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From: Christian Engström (christian.engstrom_at_[hidden])
Date: 2004-02-26 08:39:31

>> Christian Engström <christian.engstrom_at_[hidden]> writes:
>>The classic example is the expression a == b, which becomes ambiguous
> David Abrahams wrote:
> A classic example of a problem that can bve solved more elegantly by
> the iterator adaptors library, *without* the problematic two-way
> implicit conversion -- and it *is* problematic, even if one direction
> is derived-to-base. You asked for feedback; I say look at the work
> that those came before you already did in this area. I don't know why
> you won't, but I've stopped trying now.

Excellent, if there is a more elegant way that can even handle raw
pointer iterators, that could very well be how the proxy package should
be implemented --- *if* it should be implemented. But there's the rub,
as I see it.

I get the distinct feeling that we are talking a little bit at
cross-purposes, which is making this discussion much more frustrating
for both of us than it ought to be. Before we've managed to give each
other a heart attack :-), I'd like to try and see if I can explain what
I mean.

If I read you correctly, you are getting more and more annoyed at the
idio^h^h^h^h list member who persists in defending some crappy home-made
indirect container implementation, while [seemingly] refusing to even
look at the components that already exist in the form of professionally
crafted state-of-the-art implementations in the Boost library. Even if
one has never been in such a situation (which I have, in other areas),
it's easy to imagine how frustrating it must be.

For me, what's so frustrating is that although the discussion is both
useful and interesting for me, and that I'm learning a lot, I feel that
it is always drifting away from the aspect that I'm really the most
interested in right now, which is to find an answer to the question:

--Is there a way to define a package for indirect containers, so that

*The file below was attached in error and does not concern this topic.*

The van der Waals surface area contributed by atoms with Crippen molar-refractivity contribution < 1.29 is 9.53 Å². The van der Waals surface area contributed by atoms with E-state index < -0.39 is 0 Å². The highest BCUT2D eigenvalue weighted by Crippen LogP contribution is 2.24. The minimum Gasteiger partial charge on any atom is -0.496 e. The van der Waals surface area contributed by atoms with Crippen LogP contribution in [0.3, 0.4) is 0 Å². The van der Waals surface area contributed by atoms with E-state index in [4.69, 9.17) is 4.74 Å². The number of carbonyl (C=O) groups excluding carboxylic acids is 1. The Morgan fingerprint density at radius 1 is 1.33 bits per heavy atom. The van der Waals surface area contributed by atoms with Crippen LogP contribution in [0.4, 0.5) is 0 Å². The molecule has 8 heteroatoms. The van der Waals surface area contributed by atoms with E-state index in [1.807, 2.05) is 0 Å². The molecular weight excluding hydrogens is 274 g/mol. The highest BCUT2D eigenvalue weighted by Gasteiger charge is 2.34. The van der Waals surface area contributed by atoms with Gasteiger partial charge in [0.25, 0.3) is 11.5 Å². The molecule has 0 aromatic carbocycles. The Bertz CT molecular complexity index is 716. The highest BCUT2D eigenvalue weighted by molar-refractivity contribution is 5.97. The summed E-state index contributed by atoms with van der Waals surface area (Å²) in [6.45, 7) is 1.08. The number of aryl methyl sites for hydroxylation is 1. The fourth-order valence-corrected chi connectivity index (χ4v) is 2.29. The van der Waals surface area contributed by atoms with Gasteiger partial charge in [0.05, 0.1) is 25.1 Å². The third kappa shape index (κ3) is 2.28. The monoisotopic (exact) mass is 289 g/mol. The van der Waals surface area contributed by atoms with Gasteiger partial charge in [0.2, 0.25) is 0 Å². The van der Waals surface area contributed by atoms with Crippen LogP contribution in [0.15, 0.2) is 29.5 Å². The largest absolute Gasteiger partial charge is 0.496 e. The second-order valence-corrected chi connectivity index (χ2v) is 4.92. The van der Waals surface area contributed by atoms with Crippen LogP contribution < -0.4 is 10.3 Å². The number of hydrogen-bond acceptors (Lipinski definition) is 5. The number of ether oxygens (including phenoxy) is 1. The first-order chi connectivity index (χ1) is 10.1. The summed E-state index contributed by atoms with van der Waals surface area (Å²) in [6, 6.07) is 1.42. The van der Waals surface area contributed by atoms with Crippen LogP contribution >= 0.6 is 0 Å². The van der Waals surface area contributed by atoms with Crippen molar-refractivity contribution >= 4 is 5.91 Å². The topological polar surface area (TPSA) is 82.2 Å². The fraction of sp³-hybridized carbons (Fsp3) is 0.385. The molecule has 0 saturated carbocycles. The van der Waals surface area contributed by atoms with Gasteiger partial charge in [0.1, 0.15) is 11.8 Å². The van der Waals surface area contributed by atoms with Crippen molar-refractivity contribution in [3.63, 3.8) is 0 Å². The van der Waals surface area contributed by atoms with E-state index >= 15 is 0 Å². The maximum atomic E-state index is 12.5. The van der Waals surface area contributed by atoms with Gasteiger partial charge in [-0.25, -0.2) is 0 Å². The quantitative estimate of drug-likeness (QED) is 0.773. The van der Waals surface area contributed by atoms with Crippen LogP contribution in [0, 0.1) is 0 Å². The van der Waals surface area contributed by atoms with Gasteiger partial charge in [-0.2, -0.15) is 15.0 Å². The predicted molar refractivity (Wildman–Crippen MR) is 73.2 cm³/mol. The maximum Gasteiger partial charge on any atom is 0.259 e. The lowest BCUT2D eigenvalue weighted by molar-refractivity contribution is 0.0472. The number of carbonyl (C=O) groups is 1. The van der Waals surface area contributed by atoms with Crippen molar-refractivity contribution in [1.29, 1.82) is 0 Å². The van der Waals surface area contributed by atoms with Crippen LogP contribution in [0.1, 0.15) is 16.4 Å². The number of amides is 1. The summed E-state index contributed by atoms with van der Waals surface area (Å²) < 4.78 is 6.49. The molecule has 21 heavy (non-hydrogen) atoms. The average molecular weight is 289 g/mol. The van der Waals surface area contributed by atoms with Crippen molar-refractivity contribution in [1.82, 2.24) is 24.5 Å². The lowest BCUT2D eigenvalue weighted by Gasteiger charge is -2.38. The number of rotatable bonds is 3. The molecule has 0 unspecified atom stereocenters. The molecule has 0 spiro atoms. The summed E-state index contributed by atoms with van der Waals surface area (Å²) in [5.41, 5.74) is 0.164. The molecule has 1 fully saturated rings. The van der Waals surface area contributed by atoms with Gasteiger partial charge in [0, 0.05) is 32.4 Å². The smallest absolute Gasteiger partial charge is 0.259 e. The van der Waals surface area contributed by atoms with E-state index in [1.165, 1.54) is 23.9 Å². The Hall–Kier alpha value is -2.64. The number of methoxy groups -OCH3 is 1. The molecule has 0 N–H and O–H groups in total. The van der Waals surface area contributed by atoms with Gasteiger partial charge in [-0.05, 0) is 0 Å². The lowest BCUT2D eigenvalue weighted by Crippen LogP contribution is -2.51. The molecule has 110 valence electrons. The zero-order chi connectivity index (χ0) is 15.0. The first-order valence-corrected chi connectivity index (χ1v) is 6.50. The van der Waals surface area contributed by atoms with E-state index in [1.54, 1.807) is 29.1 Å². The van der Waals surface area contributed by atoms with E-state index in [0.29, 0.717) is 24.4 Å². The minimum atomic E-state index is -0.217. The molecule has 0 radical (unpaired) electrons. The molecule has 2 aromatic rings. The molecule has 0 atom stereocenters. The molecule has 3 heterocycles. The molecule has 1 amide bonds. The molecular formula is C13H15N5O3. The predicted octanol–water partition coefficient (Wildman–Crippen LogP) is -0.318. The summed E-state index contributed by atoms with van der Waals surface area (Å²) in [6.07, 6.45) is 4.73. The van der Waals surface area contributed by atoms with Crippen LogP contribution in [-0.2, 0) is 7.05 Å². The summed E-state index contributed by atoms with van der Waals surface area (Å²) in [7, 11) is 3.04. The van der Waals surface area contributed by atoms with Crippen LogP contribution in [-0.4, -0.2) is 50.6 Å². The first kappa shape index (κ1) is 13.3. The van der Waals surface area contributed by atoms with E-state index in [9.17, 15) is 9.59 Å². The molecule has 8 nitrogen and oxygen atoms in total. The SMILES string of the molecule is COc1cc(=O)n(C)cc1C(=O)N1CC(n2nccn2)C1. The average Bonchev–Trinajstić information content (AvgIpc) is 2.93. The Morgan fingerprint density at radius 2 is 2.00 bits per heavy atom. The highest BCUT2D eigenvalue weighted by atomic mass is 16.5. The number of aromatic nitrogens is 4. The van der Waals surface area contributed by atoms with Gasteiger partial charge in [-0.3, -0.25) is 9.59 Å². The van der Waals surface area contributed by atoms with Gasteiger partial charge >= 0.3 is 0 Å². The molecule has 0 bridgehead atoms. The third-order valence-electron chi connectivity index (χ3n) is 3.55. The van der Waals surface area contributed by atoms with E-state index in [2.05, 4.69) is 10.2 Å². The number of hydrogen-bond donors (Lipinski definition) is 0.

one can take a program that uses a direct container, and convert it to
using an indirect container just by changing the definition of the
container type?

I have a first proposal for a design and a demo implementation (that's a
better word, isn't it?) that seem to suggest, to me at least, that the
answer is "yes", but before doing anything else I'd like to hear some
further opinions on the matter. Is the apparent "yes" of the demo
implementation false, and if so, what is the problem that makes it
impossible to construct a solution along these general lines?

When you ask me why I don't just use indirect_iterator, the answer is
that it's because I can't see how I could achieve my goal of "just
change the typedef to switch" by using it. Are you saying that it's
actually possible to use indirect_iterator to get the test program from
my first post to switch from using a direct to an indirect container, by
just changing a single line in the program? If so, could you please
tell me which line should be changed to what, because I honestly can't
see it for myself? I enclose a copy of the test program at the bottom
of this post for your convenience.

If it's *not* possible to do this with indirect_iterator, can we at
least agree that the proxy package strives (whether it succeeds or not)
to achieve something that is not already offered by the existing packages?

If we were to agree on this, the next question would of course be "So
what?", or in other words:

--Would it be any useful to be able to switch containers like that?

The problem here is of course that "usefulness" is very much in the eye
of the beholder, so all that I can say with certainty is that I
personally would find it quite useful, and that I don't see why other